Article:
1. This appeal arises out of a suit brought by a reversioner to recover possession of the properties alienated by the, widows of the last male owner. The second of the widows died in 1897 when the cause of action for the present suit accrued (vide article 141 of the Limitation Act). The present suit was filed on 31-3-1919. The court below held that the suit was barred by limitation. It appears that one Narayana Rao whose heir the present plaintiff is and who was the reversioner on the date of the death of the widow had during the lifetime of the widow filed a suit for setting aside the alienations and in that suit it was held that the suit was not maintainable because it appeared that he was not the nearest heir but another namely one Balusami Pandithar. In 1909 Baluswami Pandithar filed a suit O.S. No. 3 of 1909 for recovering possession of the properties, but it was found that he was not a reversioner at all as his title rested on an alleged adoption which was found not to be true in the case. This decision was given in 1916.
2. It is now contended before us that neither Narayana Rao nor the plaintiff could file a suit for possession prior to 1916 when it was found that Baluswami was not a reversioner at all and that therefore it must be considered that the present plaintiff had a fresh cause of action in 1916. In support of the appellant's contention the following cases are relied on. Mussumat Ranee Surno Moyee v. Ghooshee Mokhee Burmonia (1868) 12 M.L.A. 244 followed in Mnthuveerappp Chetty v. Adaikappa Chetly : (1920)39MLJ312 , Karter Singh v. Bhagat Singh 64 I.C. 454, Lakhan Chunder Sen v. Madhusudan Sen I.L.R. (1907) Cal 209 , affirmed by the Privy Council in Nrityamoni Dasi v. Lakhan Chandra Sen I.L.R. (1918) Cal 660, and explained in Kuppuswami Chettiar v. Rajagopala Aiyar (1921) 42 M.L.J 303. In each of these cases it appears that the right of the plaintiff was at one time satisfied but afterwards on account of some other proceeding, the satisfaction was cancelled and he was relegated back to his original rights and he had to bring a suit in which it was held that there was a suspension of the cause of action during the period during which his rights were satisfied or that a fresh cause of action accrued to the plaintiff. It is unnecessary to consider these decisions, for, in the present case it cannot be said that at any time the plaintiff's right was satisfied and that on account of the annulment of the satisfaction, a fresh cause of action arose. These cases therefore cannot help the appellant. Another case relied on by the appellant is Hemendra Mohonkhasnobis v. Dharamnath Chandra Roy (1921) 25 C. W. N. 376 . The facts as stated in the report are not quite intelligible but it is clear that in that case, the expression of opinion in the suit of the second mortgagee was for some reason considered to have modified the decree in the suit of the then mortgagee. The facts are intelligible only on such a footing. Therefore this case does not help the appellant. The last case relied on is Maharajah of Dharbhanga v. Homeshvar Singh (1922) 30 M.L.T. 189, That case turned upon when the right to apply for execution under article 181 first accrued and cannot help the appellants. The decision in Soni Ram v. Kanhaiya Lal 25 M.L.J. 131 (P.C.) is an authority for the proposition that limitation when it once begins to run cannot stop running except in the particular exception mentioned in Section 9 of the Limitation Act, This view was also adopted in this Court by a Full Bench of three Judges in a Letters Patent Appeal reported in Secretary of State for India v. Zamindarni Vegayam-mapetta Estate (1921) 59 I.C. 98 . It is not even clear that the plaintiff could not bring a suit until the judgment of 1916 was delivered. If the plaintiff concedes that the decision in O.S. No. 56 of 1894 is res judicata against him so far as the defendants who were parties to the suit are concerned this present suit is barred by res judicata in addition to limitation. But if that suit is not res-judicata against the present plaintiff then his contention that he could not bring a suit until 1916 cannot be sustainable and therefore the reason he gives for his inability to sue until 1916 cannot be accepted. In every possible view, the suit is barred.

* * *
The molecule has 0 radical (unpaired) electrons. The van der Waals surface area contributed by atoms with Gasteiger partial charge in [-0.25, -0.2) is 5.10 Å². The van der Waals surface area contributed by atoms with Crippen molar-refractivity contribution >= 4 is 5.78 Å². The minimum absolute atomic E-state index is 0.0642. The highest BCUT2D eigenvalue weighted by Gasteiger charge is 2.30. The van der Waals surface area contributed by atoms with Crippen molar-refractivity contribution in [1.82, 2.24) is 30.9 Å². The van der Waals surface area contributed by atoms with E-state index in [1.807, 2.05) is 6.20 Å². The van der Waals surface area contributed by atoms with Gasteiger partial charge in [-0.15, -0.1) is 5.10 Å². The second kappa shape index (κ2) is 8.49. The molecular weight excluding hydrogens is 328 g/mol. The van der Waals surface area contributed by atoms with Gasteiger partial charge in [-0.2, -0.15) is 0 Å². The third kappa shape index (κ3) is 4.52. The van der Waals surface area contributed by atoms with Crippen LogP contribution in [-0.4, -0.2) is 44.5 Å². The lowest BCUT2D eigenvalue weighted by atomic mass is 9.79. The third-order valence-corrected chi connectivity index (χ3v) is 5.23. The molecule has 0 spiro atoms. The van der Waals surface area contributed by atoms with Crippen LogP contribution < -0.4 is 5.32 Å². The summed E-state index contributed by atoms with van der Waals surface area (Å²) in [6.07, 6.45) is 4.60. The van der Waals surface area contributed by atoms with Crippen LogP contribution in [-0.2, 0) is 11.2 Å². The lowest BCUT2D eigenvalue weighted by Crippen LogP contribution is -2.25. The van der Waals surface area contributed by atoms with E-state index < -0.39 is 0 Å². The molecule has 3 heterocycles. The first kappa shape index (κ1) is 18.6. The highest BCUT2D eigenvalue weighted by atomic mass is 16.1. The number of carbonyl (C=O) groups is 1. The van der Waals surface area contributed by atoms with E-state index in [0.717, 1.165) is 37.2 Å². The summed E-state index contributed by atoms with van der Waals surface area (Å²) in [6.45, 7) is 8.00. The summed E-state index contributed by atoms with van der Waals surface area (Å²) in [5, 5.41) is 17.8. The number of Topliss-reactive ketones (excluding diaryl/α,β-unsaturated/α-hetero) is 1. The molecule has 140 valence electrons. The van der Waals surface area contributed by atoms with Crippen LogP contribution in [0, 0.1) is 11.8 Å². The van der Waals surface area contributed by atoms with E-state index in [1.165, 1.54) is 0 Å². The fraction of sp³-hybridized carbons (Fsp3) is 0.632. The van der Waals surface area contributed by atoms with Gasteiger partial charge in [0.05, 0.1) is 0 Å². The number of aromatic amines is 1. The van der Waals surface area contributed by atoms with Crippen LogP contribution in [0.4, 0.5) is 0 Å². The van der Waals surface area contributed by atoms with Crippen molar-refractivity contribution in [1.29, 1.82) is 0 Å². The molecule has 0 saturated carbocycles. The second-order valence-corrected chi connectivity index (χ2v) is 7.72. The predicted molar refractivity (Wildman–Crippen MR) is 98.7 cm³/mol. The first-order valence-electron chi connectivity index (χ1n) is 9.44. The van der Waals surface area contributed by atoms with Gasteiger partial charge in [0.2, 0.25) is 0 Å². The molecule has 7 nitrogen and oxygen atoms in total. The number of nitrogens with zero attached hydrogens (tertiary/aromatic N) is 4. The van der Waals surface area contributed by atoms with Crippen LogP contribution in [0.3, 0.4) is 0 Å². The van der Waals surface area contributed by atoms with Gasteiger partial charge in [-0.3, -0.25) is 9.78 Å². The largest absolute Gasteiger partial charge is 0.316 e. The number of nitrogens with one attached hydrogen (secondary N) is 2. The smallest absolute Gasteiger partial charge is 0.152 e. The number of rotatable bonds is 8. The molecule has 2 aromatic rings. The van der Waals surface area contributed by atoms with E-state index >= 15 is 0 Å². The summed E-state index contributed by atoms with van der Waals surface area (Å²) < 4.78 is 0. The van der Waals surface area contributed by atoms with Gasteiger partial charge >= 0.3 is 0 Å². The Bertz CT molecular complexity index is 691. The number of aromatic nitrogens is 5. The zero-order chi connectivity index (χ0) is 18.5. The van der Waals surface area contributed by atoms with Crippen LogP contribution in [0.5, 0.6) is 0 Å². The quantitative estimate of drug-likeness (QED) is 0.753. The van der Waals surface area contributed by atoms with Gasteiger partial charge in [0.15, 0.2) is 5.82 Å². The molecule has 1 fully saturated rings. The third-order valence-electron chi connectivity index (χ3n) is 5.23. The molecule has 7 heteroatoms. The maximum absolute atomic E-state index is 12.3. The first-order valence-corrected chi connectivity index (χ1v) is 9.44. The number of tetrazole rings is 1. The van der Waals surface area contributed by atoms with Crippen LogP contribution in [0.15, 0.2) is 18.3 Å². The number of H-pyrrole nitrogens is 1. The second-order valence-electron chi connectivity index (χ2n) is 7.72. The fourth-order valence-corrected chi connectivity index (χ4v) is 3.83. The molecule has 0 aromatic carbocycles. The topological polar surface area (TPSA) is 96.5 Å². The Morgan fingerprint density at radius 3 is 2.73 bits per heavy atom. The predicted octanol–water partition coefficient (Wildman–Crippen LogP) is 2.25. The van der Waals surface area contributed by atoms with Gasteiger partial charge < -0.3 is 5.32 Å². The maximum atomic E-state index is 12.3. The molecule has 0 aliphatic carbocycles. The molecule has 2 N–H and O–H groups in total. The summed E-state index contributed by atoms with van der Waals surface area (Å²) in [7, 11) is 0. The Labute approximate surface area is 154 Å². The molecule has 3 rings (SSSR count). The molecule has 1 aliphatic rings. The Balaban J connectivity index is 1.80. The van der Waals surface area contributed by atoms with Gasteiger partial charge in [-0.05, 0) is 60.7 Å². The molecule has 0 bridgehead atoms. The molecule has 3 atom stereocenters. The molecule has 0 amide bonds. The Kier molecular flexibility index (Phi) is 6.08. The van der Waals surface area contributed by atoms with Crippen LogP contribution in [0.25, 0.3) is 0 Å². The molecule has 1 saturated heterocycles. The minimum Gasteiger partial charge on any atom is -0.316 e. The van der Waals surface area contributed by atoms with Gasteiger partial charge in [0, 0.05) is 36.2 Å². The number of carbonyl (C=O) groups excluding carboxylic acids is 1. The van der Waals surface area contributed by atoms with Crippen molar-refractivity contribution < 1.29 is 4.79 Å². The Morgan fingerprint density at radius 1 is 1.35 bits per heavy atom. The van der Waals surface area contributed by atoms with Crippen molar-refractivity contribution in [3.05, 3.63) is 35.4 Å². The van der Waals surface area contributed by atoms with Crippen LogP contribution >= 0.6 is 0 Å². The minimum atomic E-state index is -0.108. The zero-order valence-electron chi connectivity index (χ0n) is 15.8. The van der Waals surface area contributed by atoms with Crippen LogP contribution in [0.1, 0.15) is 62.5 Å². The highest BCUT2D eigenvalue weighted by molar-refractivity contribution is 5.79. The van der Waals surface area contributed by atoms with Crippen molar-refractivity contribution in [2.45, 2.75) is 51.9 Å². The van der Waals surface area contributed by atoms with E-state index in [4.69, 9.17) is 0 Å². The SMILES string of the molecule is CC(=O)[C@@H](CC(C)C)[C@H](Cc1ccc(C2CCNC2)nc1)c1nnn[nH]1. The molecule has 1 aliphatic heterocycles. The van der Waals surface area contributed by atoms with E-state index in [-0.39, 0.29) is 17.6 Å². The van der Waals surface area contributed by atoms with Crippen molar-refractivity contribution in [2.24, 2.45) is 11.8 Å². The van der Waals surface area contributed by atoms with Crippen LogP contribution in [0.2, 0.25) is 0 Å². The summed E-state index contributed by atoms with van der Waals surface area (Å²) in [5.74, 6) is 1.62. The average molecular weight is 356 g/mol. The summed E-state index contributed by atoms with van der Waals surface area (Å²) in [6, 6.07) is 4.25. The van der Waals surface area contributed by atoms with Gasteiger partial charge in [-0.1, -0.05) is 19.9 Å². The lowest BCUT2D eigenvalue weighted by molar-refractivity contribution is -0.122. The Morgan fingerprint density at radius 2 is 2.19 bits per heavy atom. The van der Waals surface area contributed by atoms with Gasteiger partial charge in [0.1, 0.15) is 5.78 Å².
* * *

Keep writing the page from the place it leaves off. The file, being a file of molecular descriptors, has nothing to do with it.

3. The appeal is dismissed with costs. The costs (one set) will be proportionate to the interest of the respondents.